In my previous blog posts, I have often argued that the internet brings latent conflicts to the fore, whether we are discussing fake news, government surveillance, nation-state cybersecurity or hate speech. Now, I’d like to make the case that it also works the other way, as we witness the opposite happen such as in Charlottesville, where white supremacist groups marched with lit torches. Tensions that have long been simmering online have now moved into the realm of face-to-face interaction, where they have exploded with fresh force. Difficult chapters of America’s history have resurfaced; viewpoints we would like to think have been eradicated are still very much alive. The episodes in Charlottesville were painful to watch, absolutely, but perhaps it is better to have these elements of society exposed. If they remain outside of the public’s awareness, we can continue to collectively deny their existence. If they are brought to the surface, we must confront them and react, hopefully in a way that aligns with our guiding principles.
One possible, and undesirable, outcome of this recent outpouring of animosity would be a push to legislate away hateful speech, online and off. Fascist groups don’t have broad enough public appeal to win major political battles. Leftist groups, on the other hand—and this includes the “antifa” movement that has attracted so much media attention in the past few weeks—are in a position to change the way we regulate hate speech in this country. It’s very possible that there will be anti-fascist legislation proposed, mimicking the hate-speech laws in Europe I discussed in my last post.
The problem with such legislation is that, while it may start out censoring a type of content that is unanimously viewed as deserving of censorship, these powers will inevitably be used against other types of expression. E.g.: politically incorrect language, criticism of government figures like politicians, military, or law enforcement, or even calls for government programs to be cut. The politicization and regulation of speech, even that which is most worthy of condemnation, must always be balanced against the dangers of expanding government’s reach. Tools created with good intentions today become the building blocks for abuse of power, repression, threats to security and persecution tomorrow. And, as I’ve written in the past, power given to the government is nearly impossible to get back.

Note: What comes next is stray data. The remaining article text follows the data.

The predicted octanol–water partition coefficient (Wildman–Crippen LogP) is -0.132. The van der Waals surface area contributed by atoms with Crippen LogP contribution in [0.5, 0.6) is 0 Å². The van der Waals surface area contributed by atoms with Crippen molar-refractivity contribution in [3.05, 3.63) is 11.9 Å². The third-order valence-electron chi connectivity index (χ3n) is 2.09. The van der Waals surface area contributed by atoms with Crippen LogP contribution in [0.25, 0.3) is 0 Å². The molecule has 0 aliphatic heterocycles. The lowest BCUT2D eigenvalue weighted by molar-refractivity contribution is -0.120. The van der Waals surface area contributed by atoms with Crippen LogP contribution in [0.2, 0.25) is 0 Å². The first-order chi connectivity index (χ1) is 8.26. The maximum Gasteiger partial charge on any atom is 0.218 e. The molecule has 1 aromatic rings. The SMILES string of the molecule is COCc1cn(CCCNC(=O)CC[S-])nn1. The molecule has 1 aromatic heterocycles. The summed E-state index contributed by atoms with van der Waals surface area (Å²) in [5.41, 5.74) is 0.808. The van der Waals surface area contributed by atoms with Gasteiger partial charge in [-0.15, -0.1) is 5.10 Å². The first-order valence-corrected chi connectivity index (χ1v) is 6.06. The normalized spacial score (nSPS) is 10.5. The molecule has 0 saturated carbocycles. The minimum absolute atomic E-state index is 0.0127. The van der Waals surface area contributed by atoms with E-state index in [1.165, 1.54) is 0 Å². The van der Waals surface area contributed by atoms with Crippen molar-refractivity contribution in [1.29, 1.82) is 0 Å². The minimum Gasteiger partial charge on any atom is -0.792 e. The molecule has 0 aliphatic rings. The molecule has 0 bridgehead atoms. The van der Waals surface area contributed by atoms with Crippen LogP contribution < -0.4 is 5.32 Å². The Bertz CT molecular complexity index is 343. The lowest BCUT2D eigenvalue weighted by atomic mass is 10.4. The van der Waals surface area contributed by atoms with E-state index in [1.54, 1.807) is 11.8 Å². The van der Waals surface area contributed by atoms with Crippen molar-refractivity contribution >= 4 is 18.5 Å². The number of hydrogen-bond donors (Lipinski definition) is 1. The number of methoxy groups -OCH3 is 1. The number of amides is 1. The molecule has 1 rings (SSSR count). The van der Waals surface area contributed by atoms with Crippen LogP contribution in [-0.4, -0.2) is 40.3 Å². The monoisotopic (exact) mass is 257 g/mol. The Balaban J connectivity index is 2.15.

I would also present another question we should ask ourselves: would it really be a victory to banish hate speech from the open expanses of the internet? If we were to succeed in doing so, the proponents of fringe views would simply move into darker corners where they cannot be policed, which has already happened in the case of twomajor far-right websites in the aftermath of Charlottesville. Once they are pushed to the dark web, they fall beneath the public’s radar, and only committed followers have access to their content. While our sensibilities are shielded, the profound social divisions and discontent they point to are swept under the rug.